Just burn it! Burn your Nikes!
A little more than a year ago, these phrases suddenly became very popular on social media.
Why? Because Nike launched an ad featuring former NFL quarterback Colin Kaepernick. On face value, a sports star in a Nike ad sounds like par for the course.
But in 2016, while playing for the San Francisco 49ers, Kaepernick started kneeling during the pre-game national anthem, in protest of racial injustice in the United States.
Kaepernick’s actions were highly controversial, with some saying it was disrespectful to the US armed forces. There were protests. Eventually, Kaepernick left his team, didn’t get signed by another, and he later settled a case against the NFL after alleging that he had been blackballed by team owners for his protests.
So, Nike releases the ad in September 2018.
The ad features Kaepernick’s face, staring into the camera, along with the phrase: “Believe in something. Even if it means sacrificing everything.” (Plus, “Just do it,” naturally.)
And let’s just say much hoo-ha ensues, including the aforementioned phrases as hashtags, and videos of people torching their Nike products.
It was a risky move for Nike.
Building a brand around a divisive figure, and wading into the murky world of politics that comes with it? Choosing your values over your bottom line?
It’s bold, but in this day and age, the internet age, that matters. It really matters.
According to the Deloitte Global Millennial Survey 2019, both millennials and Gen Zs, in general, will let their wallets speak for them by supporting companies that align with their values. Further, many say they “will not hesitate to lessen or end relationships when they disagree with companies’ business practices, values, or political leanings.”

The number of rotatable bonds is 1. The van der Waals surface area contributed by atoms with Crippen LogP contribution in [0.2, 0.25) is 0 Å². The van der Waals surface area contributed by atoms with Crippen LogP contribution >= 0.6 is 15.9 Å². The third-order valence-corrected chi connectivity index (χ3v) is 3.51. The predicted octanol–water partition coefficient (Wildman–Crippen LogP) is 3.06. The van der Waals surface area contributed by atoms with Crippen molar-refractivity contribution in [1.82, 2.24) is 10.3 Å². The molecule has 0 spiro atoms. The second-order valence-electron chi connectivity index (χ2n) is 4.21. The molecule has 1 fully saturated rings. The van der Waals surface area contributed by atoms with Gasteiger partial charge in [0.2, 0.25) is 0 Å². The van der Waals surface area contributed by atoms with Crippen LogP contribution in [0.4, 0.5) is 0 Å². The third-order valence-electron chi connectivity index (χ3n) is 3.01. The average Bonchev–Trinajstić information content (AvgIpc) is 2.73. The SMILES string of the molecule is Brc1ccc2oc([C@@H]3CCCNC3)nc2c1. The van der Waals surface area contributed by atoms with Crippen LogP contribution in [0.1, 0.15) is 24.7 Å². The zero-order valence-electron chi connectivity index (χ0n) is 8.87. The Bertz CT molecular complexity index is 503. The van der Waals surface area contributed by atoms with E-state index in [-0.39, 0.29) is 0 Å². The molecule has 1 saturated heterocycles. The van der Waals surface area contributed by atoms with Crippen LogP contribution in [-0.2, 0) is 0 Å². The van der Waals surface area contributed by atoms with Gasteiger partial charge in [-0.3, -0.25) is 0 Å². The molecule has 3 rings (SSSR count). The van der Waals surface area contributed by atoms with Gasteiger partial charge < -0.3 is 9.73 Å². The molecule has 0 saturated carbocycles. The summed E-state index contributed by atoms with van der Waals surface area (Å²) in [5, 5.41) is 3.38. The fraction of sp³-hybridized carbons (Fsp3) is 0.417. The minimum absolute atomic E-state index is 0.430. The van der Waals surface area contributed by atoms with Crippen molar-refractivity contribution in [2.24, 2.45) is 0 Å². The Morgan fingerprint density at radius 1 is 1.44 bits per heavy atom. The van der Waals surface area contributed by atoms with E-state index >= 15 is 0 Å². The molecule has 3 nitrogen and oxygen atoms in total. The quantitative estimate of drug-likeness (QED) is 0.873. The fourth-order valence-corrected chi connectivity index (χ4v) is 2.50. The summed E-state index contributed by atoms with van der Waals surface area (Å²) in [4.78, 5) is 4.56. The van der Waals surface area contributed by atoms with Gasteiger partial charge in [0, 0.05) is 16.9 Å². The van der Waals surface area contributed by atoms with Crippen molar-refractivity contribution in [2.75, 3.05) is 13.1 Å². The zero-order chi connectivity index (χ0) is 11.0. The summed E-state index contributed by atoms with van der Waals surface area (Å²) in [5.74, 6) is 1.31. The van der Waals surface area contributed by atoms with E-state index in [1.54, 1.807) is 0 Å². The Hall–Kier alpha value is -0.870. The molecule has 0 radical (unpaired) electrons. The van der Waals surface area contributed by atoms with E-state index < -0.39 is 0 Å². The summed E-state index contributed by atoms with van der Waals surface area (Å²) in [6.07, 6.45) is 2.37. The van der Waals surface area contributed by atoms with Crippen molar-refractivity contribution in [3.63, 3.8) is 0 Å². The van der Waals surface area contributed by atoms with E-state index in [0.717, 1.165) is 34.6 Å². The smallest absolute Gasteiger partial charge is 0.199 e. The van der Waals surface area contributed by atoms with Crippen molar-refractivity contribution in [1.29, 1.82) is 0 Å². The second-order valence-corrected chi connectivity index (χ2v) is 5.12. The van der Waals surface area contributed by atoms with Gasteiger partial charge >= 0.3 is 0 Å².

Nike isn’t the only company that has taken a stance.
In 2014, US pharmacy chain CVS made the decision to remove tobacco from all its stores. Recently, Larry Merlo, president and CEO of CVS, reflected on making the decision, saying “going tobacco-free was a bold, purpose-led action that significantly impacted” the company’s bottom line, but was the “right decision for [the] brand.”
Ultimately, for both Nike and CVS, staying true to company values hasn’t hurt.
While shares initially dipped in the days after Nike launched the advert, online sales actually rose. In the weeks after, the company saw a US$6 billion increase in overall value, although naturally that couldn’t all be attributed to the ad. A year later, Nike’s stock is still going strong.
As consumers, we have more access to companies than ever before. We can do a Google search for their financials if they are listed. We can see how the CEO interacts with customers on Twitter. If there’s a scandal, we can watch how they react in real-time.
That sort of access gives us power. Power to make decisions in real-time. Power to ask for change. Power to walk away from a company if their values are only written about in their ad copy and not reflected in the business decisions they’re making.
With 42 per cent of millennials in Deloitte’s survey saying they have “begun or deepened a business relationship because they perceive a company’s products or services to have a positive impact on society and/or the environment,” it’s a type of power that can’t be ignored.
And that is the bottom line for millennials.
Until next time.
Important! We’re sharing with you our thoughts on the companies in which Spaceship Voyager invests for your informational purposes only. We think it’s important (and interesting!) to let you know what’s happening with Spaceship Voyager’s investments. However, we are not making recommendations to buy or sell holdings in a specific company. Past performance isn’t a reliable indicator or guarantee of future performance.
The Spaceship Universe Portfolio and the Spaceship Index Portfolio invest in Nike at the time of writing.